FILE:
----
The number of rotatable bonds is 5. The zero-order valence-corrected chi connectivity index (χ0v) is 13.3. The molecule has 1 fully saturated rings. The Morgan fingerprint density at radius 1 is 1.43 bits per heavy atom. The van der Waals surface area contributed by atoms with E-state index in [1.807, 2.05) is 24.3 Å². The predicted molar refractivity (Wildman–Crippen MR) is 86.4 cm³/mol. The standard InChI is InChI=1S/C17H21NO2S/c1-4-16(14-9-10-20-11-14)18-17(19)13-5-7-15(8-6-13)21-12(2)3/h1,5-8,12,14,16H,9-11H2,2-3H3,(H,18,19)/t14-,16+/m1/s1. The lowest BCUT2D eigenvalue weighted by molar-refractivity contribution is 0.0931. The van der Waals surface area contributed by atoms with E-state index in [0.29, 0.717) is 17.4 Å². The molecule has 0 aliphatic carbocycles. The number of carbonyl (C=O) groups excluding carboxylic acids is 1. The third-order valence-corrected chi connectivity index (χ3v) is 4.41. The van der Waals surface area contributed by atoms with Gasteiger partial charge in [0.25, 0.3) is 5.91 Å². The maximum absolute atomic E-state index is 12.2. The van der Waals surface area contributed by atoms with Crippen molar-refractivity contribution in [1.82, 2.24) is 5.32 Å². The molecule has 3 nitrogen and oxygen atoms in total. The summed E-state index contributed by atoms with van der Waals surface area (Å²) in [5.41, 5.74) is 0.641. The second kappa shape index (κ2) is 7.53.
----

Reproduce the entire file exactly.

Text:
The number of rotatable bonds is 5. The zero-order valence-corrected chi connectivity index (χ0v) is 13.3. The molecule has 1 fully saturated rings. The Morgan fingerprint density at radius 1 is 1.43 bits per heavy atom. The van der Waals surface area contributed by atoms with E-state index in [1.807, 2.05) is 24.3 Å². The predicted molar refractivity (Wildman–Crippen MR) is 86.4 cm³/mol. The standard InChI is InChI=1S/C17H21NO2S/c1-4-16(14-9-10-20-11-14)18-17(19)13-5-7-15(8-6-13)21-12(2)3/h1,5-8,12,14,16H,9-11H2,2-3H3,(H,18,19)/t14-,16+/m1/s1. The lowest BCUT2D eigenvalue weighted by molar-refractivity contribution is 0.0931. The van der Waals surface area contributed by atoms with E-state index in [0.29, 0.717) is 17.4 Å². The molecule has 0 aliphatic carbocycles. The number of carbonyl (C=O) groups excluding carboxylic acids is 1. The third-order valence-corrected chi connectivity index (χ3v) is 4.41. The van der Waals surface area contributed by atoms with Gasteiger partial charge in [0.25, 0.3) is 5.91 Å². The maximum absolute atomic E-state index is 12.2. The van der Waals surface area contributed by atoms with Crippen molar-refractivity contribution in [1.82, 2.24) is 5.32 Å². The molecule has 3 nitrogen and oxygen atoms in total. The summed E-state index contributed by atoms with van der Waals surface area (Å²) in [5.41, 5.74) is 0.641. The second kappa shape index (κ2) is 7.53.